We have heard some moving speeches, but we have also heard about John’s humour. In case colleagues have not seen it, there is a great compilation of clips on Twitter of John Smith at the Dispatch Box tearing the Tory Front Bench apart. I mean no disrespect to the present Tory Front Bench, but it is so funny that even Lord Heseltine is laughing, and he is the butt of most of the jokes, which shows that it is really worth watching. It was posted by David Ward, and I have retweeted it, so colleagues can find it easily.
I am grateful to the Backbench Business Committee for affording this time, and I congratulate my hon. Friend Ian Murray on securing the debate and on his excellent speech. I did not know John very well. I was chair of the London Labour party for nearly 10 years, from 1988 until 1997, and I only met him on a few occasions. Neil—now Lord—Kinnock saved the Labour party from the hard left and turned around our fortunes, making us a serious party again. John Smith, as leader after Neil, consolidated that process and set us on course to win the 1997 general election.
In the 1980s, the capital was not a happy place for our party. The Sun branded us the “Labour loony left” or, more precisely, the “London Labour loony left”. But through the support of the national leadership and the great efforts of professional staff like Terry Ashton, Margaret—now Baroness—McDonagh, David Evans and David Wilkinson, and hundreds and thousands of councillors, activists and volunteers, London became Labour heartland again. John Smith drove that progress, and one of his first regional visits on becoming leader was to London, which was not always a popular place for Labour leaders to visit in those days.
John’s belief in Europe is chronicled in today’s New European by his former head of policy from 1988 to 1994, David Ward, who is here listening to the debate. David has supplied me with a reminder of John’s legacy, some of which has been mentioned by my hon. Friend the Member for Edinburgh South and others. The John Smith Trust runs the fellowship programme, which promotes good governance. It is very positive to see that the Foreign Office is funding the trust, which I hope will continue.
One spin-off from the trust is EASST—the Eastern Alliance for Safe and Sustainable Transport—which was founded by Emma MacLennan and other trust alumni. Emma, who is married to David Ward, was Labour’s social security and taxation policy officer during John Smith’s time as shadow Chancellor and leader. EASST promotes road safety in former Soviet countries and saves lives there. More recently, John’s legacy includes the John Smith Centre at Glasgow University, promoting leadership in public service. Kezia Dugdale has just been appointed its first director, and I wish her well. Both those important programmes keep alive John’s strong commitment to democracy and public service.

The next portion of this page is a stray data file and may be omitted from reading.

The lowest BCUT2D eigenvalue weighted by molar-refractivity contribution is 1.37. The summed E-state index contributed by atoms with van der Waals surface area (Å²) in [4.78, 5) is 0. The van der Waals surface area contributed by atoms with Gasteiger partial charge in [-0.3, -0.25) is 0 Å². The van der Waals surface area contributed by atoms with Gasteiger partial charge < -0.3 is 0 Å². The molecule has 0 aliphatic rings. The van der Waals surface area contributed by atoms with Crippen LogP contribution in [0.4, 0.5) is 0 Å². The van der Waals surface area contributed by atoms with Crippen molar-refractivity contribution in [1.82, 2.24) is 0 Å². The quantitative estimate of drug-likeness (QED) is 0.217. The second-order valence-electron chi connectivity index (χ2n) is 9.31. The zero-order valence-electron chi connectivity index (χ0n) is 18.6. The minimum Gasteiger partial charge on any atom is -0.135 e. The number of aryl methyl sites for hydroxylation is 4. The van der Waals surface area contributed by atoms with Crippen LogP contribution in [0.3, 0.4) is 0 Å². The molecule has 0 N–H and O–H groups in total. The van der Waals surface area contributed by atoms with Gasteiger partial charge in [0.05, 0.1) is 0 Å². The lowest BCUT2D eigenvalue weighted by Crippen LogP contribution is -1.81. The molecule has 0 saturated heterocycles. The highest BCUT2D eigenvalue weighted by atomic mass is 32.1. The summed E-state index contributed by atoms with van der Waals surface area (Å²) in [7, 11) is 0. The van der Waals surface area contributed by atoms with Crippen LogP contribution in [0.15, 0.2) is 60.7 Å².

As we have heard, some of John’s policy legacies were the national minimum wage, which he strongly supported as both shadow Chancellor and leader; constitutional reform and devolution, including on freedom of information, the Ministry of Justice and Assemblies in Scotland, Wales and Northern Ireland; and internal party reforms, including one member, one vote and electoral college revisions, as mentioned by my right hon. Friend Mr McFadden, a fellow Holyrood boy from Glasgow.
John was known for his commitment to social justice, and his strongest belief was that social justice and economic efficiency went hand in hand, hence the Commission on Social Justice. I am told he believed that party politics was like an aeroplane—you need a wing on the left and a wing on the right, and if you don’t have two wings, the beast won’t fly. Sometimes we forget that in modern party politics, in both the main parties.
John Smith’s incredible wit and debating skills in the Chamber led him to being credited, as we have heard, with provoking the resignations of Leon Brittan over Westland and of Nigel Lawson over Sir Alan Walters, Mrs Thatcher’s economic adviser.
On “Desert Island Discs”, John’s luxury item was a case of champagne. He told Sue Lawley that when he had drunk it, he would send a message in a bottle asking for more champagne. He was tickled to receive correspondence from a member of the public rebuking him for being so stupid for not knowing that you cannot put corks back into champagne bottles. Apparently, he loved that letter.
I would like to conclude, like my hon. Friend the Member for Edinburgh South, by quoting from John Smith’s last leader’s speech to the Brighton Labour conference of 1993. This passage is perhaps a little more tribal than my hon. Friend’s, but this is a measure of the time and of his incisiveness. John said:
“Today I offer the British people a better way and a clear choice: a choice between Labour’s high skill, high tech, high wage economy, and John Major’s dead-beat, sweatshop, bargain basement Britain;
a choice between Labour’s opportunity society which invests, which educates and which cares, and the sad reality of neglect, division, and rising crime that is Tory Britain today;
a choice between Labour’s commitment to democratic renewal, rights, and citizenship, and John Major’s centralised, secretive and shabby Government.”
In conclusion, we were robbed of a great Prime Minister. Britain would be a different place today if John Smith had been given the opportunity to serve and to lead our country. It is 25 years on, and I sincerely thank my hon. Friend and his supporters for giving the House the opportunity today to remember John and to pay a fitting tribute.